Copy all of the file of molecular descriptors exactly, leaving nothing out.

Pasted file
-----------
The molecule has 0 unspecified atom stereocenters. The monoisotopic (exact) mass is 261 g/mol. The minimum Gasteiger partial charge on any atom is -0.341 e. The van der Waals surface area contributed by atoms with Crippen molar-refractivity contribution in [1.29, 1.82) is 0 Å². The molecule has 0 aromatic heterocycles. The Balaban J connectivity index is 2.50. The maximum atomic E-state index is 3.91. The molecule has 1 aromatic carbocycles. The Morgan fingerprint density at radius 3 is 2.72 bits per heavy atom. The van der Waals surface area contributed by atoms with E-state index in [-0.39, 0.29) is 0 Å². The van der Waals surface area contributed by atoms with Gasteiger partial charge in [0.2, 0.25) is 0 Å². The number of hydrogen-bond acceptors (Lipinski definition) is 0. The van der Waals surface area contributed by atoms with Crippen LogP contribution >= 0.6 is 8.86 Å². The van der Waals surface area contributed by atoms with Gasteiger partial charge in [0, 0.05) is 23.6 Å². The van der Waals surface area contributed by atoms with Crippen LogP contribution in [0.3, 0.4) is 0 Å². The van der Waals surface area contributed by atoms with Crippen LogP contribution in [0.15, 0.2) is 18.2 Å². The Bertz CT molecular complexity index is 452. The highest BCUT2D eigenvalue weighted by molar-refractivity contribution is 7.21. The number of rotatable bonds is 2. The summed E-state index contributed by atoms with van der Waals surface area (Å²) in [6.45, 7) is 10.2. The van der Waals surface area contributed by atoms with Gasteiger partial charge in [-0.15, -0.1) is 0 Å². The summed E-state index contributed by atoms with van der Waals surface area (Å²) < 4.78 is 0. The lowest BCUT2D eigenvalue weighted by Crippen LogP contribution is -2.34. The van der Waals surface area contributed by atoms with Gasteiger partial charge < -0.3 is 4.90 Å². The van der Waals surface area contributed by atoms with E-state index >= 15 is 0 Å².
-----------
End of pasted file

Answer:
The molecule has 0 unspecified atom stereocenters. The monoisotopic (exact) mass is 261 g/mol. The minimum Gasteiger partial charge on any atom is -0.341 e. The van der Waals surface area contributed by atoms with Crippen molar-refractivity contribution in [1.29, 1.82) is 0 Å². The molecule has 0 aromatic heterocycles. The Balaban J connectivity index is 2.50. The maximum atomic E-state index is 3.91. The molecule has 1 aromatic carbocycles. The Morgan fingerprint density at radius 3 is 2.72 bits per heavy atom. The van der Waals surface area contributed by atoms with E-state index in [-0.39, 0.29) is 0 Å². The van der Waals surface area contributed by atoms with Gasteiger partial charge in [0.2, 0.25) is 0 Å². The number of hydrogen-bond acceptors (Lipinski definition) is 0. The van der Waals surface area contributed by atoms with Crippen LogP contribution >= 0.6 is 8.86 Å². The van der Waals surface area contributed by atoms with Gasteiger partial charge in [0, 0.05) is 23.6 Å². The van der Waals surface area contributed by atoms with Crippen LogP contribution in [0.3, 0.4) is 0 Å². The van der Waals surface area contributed by atoms with Crippen LogP contribution in [0.15, 0.2) is 18.2 Å². The Bertz CT molecular complexity index is 452. The highest BCUT2D eigenvalue weighted by molar-refractivity contribution is 7.21. The number of rotatable bonds is 2. The summed E-state index contributed by atoms with van der Waals surface area (Å²) in [6.45, 7) is 10.2. The van der Waals surface area contributed by atoms with Gasteiger partial charge in [-0.15, -0.1) is 0 Å². The summed E-state index contributed by atoms with van der Waals surface area (Å²) < 4.78 is 0. The lowest BCUT2D eigenvalue weighted by Crippen LogP contribution is -2.34. The van der Waals surface area contributed by atoms with Gasteiger partial charge < -0.3 is 4.90 Å². The van der Waals surface area contributed by atoms with E-state index >= 15 is 0 Å².